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Terry A. Venneberg Weekly

Terry A. Venneberg Weekly

Topic of the Week  Excuses, Excuses: What Not To Say When You Skip a Day At Work

  • Minimize impact.
  • Truth. Avoid lying.
  • Telecommute

Excuses, Excuses: What Not To Say When You Skip a Day At Work

Juggling life and work is tough, so when I saw a study about why people miss work and the lies they use as excuses, I was hooked. Here are a few actual excuses given to managers. "My dog had a nervous breakdown." "My Grandmother was exhumed as part of a police investigation." You can't make this stuff up. "My toe got stuck in a faucet." "The sobriety tool wouldn't let my car start." And my favorite excuse for missing work, "I forgot that I had been hired."

Okay, now that you know the don'ts, how should you approach those times when work is really getting in the way of your life? CareerBuilder.com also discovered that 17% of companies have fired someone for lying about why they missed work. And another 14% admitted to driving by an employee's home to see if they were really home sick. Given that the stakes here are probably higher than you may have thought for getting caught lying about skipping out on work, here are four strategies for surviving a job and a life.

Minimize impact. Don't you hate it when a coworker disappears when you are overwhelmed with work? So do whatever you can to avoid doing that to others. Sure, sometimes you just can't juggle your schedule and you have to miss work. But often you can reschedule a doctor's appointment, sleep in on another day or run your errands later in the week if it means that you'll put less of a burden on your coworkers.

Truth. In a perfect world you could just ask for a personal day off. Unfortunately the perfect world doesn't exist for many people. So you might have to bend the truth a bit, especially if you need to miss work for a job interview. The good news, as more companies move toward personal days instead of sick days and vacation time, there is much less of a need to lie when you need a day off.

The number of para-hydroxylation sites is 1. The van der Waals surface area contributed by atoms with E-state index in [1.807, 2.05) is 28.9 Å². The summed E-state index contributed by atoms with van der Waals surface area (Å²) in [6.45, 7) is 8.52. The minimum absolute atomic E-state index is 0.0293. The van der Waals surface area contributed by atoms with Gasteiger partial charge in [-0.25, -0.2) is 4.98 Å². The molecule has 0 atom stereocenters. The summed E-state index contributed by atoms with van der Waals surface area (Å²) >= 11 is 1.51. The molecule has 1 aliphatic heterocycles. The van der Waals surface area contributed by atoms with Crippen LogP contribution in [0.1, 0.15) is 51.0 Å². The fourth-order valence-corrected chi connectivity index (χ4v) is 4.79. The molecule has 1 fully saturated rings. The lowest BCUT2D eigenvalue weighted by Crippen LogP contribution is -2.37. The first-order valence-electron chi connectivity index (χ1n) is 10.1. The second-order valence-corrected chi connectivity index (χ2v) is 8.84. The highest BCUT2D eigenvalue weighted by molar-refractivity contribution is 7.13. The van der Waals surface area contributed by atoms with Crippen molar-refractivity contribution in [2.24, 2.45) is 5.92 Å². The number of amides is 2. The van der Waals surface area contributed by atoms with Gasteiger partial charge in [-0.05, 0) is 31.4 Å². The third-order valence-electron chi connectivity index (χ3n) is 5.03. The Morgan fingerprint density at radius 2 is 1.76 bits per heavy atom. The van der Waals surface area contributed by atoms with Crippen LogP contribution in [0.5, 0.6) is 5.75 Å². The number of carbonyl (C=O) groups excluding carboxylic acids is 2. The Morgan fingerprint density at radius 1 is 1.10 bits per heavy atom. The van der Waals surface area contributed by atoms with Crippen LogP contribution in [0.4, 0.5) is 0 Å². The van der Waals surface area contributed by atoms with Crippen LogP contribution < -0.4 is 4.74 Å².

Avoid lying. With a lot of employees actually being fired you need to be very careful here or at least wave when your boss drives by your house.

Telecommute. I know what you're thinking, but my company doesn't allow telecommuting. That's precisely my point. Ask them if you could be a pilot program a day or two a week. When you erase the commuting time you can often get a bunch of extra stuff done at the same time that you do your job. So put together a business case why a little telecommuting will make your team more productive and happier.

Watching your coworkers lying to get days off can create the temptation to do the same. Be careful. Because there are consequences here. Do you really want to lose credibility, or your job, over a day off? I prefer to avoid any situation where my company tries to forget that they hired me, so I tend to opt for the truth when I need a day off.

Bob Rosner is a best-selling author and award-winning journalist. For free job and work advice, check out the award-winning workplace911.com. Check the revised edition of his Wall Street Journal best seller, "The Boss's Survival Guide." If you have a question for Bob, contact him viabob@workplace911.com.

 

Thought of the Week

"If you tell the boss that you're late for work because you had a flat tire, the next day you'll have a flat tire."

–Anonymous

Weekly Comic by Jerry King

Blog of the Week

Can an employee on FMLA leave from work attend a night concert?

The Northern District of Texas judge shut down the woman’s claim with Beyoncé-like finality. But it raises the legitimate question of whether people on medical leave or family leave are entitled to enjoyment of life or expected to sit at home and recuperate in stoic solitude.

Top Five News Headlines

  1. Here’s what to do if you’ve been sexually harassed at work
  2. Can This Executive Make Uber a Place Women Want to Work?
  3. Will the Supreme Court Unravel Public Employee Unions?
  4. Firm behind ‘Fearless Girl’ statue underpaid female workers: feds
  5. No Class Action: Supreme Court Weighs Whether Workers Must Face Arbitrations Alone

List of the Week

from Bureau of Labor Statistics

The 24/7 Job Search: We should always be looking.

  • Half of employees over 40 are out of a job in less than two years
  • 69% were out of a job in five years
  • Those over 40 with a Bachelor's degree, or higher, face the same job instability as they did in their mid-thirties  

 

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